US 4113995 A
An adapter for attachment to a telephone cradle comprising an elastomeric sleeve defining a cavity for accepting the handpiece-retaining protuberance of a telephone receiver cradle, and a generally U-shaped metallic cap engaging the elastomer at opposite sides of the cavity enclosing the cavity. The metallic cap defines a slot at the lower edge thereof which communicates with the cavity.
1. An adapter for attachment to the protuberance of a telephone cradle comprising:
an elastomeric sleeve defining a cavity for frictionally accepting the telephone cradle protuberance; and
a metallic cap engaging the elastomeric sleeve at opposite sides of the cavity and closing one side of the cavity to form a vertically extending pocket open at the bottom for allowing the adapter to be pressed down over the telephone cradle protuberance.
2. An adapter as defined in claim 1 wherein said elastomeric sleeve includes:
a base portion;
a pair of opposed side wall portions having upper ends;
a web portion interconnecting the side wall portions; and
a top portion extending between the upper ends of the side wall portions.
3. An adapter as defined in claim 1 wherein said metallic cap is U-shaped in cross-section and includes:
a pair of spaced, opposed vertically extending legs secured to said elastomeric sleeve; and
a web portion interconnecting said legs and closing one side of said cavity, said metallic cap web portion having a slot in the lower side thereof.
4. An adapter as defined in claim 2 wherein said metallic cap is U-shaped in cross-section and includes:
a pair of spaced, opposed vertically extending legs each bonded along one edge portion thereof to the respective opposed side wall portions of said elastomeric sleeve; and
a web portion interconnecting said legs, and spaced from the web portion of said elastomeric sleeve to close one side of said cavity, said web portion of said metallic cap having a slot in the lower side thereof opposite said base portion of said elastomeric sleeve.
Referring initially to FIG. 1 of the drawings, a desk model telephone is indicated generally by reference numeral 10. The telephone 10 is normally provided with a cradle 12 which is defined and bounded by four spaced, upwardly projecting lugs or protuberances 14. These protuberances 14 limit movement of the handpiece of the telephone after it has been replaced in the cradle, and assure that the handpiece rests upon movable mechanical contacts (not shown) which establish the circuitry of the telephone in a status receptive to incoming calls.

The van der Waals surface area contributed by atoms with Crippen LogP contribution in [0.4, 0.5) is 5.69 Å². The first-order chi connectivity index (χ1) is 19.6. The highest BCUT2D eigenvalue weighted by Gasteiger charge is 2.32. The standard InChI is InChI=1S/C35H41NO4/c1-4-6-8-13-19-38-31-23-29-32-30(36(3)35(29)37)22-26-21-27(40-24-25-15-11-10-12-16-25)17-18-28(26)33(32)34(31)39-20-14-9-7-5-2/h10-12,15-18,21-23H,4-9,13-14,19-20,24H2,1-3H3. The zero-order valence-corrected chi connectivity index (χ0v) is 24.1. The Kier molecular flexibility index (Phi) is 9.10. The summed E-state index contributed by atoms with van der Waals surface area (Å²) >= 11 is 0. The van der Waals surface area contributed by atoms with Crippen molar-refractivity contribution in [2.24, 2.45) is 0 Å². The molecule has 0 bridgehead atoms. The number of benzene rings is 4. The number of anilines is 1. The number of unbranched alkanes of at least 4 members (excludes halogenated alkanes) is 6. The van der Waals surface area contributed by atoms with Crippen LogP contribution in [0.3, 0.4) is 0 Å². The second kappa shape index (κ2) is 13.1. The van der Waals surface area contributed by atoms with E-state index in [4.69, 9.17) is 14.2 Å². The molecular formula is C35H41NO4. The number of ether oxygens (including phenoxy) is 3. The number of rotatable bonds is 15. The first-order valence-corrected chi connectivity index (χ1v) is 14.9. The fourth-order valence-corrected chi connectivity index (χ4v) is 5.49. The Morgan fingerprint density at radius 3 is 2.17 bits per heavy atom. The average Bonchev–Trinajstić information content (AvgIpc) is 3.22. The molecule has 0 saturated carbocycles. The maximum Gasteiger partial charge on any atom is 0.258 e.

Two of the cradle adapters of the present invention are shown in FIG. 1, and are designated generally by reference numeral 16. An adapter is provided for each of the protuberances 14, and fits slidingly over the protuberance as shown in FIG. 1 to increase the total height of the protuberance, and also to provide a flat side facing the adjacent side of the handpiece when it is in its inoperative position. This arrangement assures that the handpiece will not be misplaced or mislaid in such a way that the phone is not properly inactivated and placed in a status receptive to incoming calls.
The telephone cradle adapter 16 is shown in greater detail in FIGS. 2-4. The adapter 16 includes an elastomeric sleeve S which has a horizontally projecting upper or top portion 18, a vertically extending portion 20 and a base portion 22. The vertically extending portion 20 includes opposed, substantially parallel side walls 24 and 26 which are interconnected by a web portion 28. The top portion 18 includes side walls 30 and 32 connected to side walls 24 and 26, respectively, and a top wall 34. A cavity 36 is defined within the elastomeric sleeve S and is bounded by the opposed side walls 24 and 26 of the vertically extending portion 20 of the sleeve, by the top wall 34 at the upper side of the upper portion 18 and by the inner side wall portions of the hollow base portion 22. Rubber or other suitable elastomeric material may be used in the fabrication of the elastomeric sleeve. The thickness of the elastomeric material in the base portion 22 is preferably about 1/16 inch so that it can yield and accommodate easily with good frictional engagement, a protuberance 14 of the telephone cradle 12. The remaining portion of the rubber in the sleeve is 1/8 inch thick.